In spite of being well over 50 years old, the original Taxonomy is still widely in use in education and training. However, the Taxonomy was revised in the 1990’s by former students of Bloom’s, and was published in 2001. A key difference between the original and revised taxonomies is the shift from nouns to verbs to label the levels of mastery.

The verbs are organized sequentially, from Lower-Order to Higher-Order Thinking Skills. You can mouse over the terms to learn more about each level.

In Action

I worked with a client to develop a year-long train-the-trainer program for internal subject matter experts. The goal of the program was to enable SMEs to develop and deliver training that was needed within their respective departments from throughout the Operations division of the organization.

Ultimately, since the program objective was for participants to develop and deliver their own training, we were designing for the highest-level thinking skill – creating. However, based on the hierarchical nature of the six skill levels, and the gap between the participants’ current skillset and desired performance, the program included objectives at all the levels. Sessions included objectives such as:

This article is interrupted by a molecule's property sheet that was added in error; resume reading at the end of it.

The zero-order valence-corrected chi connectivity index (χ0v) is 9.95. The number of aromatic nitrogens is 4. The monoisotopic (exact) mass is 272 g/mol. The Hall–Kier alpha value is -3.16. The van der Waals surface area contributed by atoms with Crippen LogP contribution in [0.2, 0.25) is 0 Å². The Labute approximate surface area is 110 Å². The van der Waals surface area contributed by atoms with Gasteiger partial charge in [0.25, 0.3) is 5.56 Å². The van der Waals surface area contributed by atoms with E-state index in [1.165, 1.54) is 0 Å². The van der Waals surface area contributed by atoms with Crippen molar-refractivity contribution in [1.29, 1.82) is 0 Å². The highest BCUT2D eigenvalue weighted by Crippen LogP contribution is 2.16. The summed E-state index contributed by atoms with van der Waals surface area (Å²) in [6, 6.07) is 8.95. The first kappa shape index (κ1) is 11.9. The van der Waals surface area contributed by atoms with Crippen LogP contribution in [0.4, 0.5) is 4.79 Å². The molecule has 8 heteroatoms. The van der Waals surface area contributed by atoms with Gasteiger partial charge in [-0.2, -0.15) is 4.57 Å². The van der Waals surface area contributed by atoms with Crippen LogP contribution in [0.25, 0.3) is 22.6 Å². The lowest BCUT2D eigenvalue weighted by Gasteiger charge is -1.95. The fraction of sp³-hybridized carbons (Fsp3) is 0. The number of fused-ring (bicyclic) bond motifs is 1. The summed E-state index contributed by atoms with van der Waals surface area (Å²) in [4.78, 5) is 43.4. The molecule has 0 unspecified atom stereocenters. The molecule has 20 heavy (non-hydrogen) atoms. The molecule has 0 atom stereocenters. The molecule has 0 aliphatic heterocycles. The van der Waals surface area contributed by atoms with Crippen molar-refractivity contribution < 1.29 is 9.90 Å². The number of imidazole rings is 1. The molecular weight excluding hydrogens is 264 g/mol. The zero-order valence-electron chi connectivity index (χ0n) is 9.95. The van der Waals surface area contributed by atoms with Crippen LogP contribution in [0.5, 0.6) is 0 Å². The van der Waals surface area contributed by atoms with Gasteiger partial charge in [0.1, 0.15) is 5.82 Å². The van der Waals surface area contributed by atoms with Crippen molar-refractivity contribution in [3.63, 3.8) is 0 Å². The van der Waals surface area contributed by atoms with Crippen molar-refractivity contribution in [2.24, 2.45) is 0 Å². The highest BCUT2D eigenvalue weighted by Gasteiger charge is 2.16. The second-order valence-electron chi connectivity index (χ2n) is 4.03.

• Remembering – Describe the procedure for requesting instructional design support.
  • Understanding – Explain how different learning modalities can be addressed through variety in instructional design
  • Applying – Use the Criterion Referenced Instruction Model to construct behavior-based objectives
  • Analyzing – Identify different types of “difficult classroom behaviors” and develop strategies for responding to them
  • Evaluating – Use the Training Feedback Tool to provide actionable feedback on peer presentations
  • Creating – Develop a 15-minute training module which includes visual aids and handouts

Your Turn

If you would like to put the Taxonomy into action on a current or forthcoming training project, try out this simple Skill Level Assessment I put together. The template helps you think through the training objectives in light of the Taxonomy.

Now What?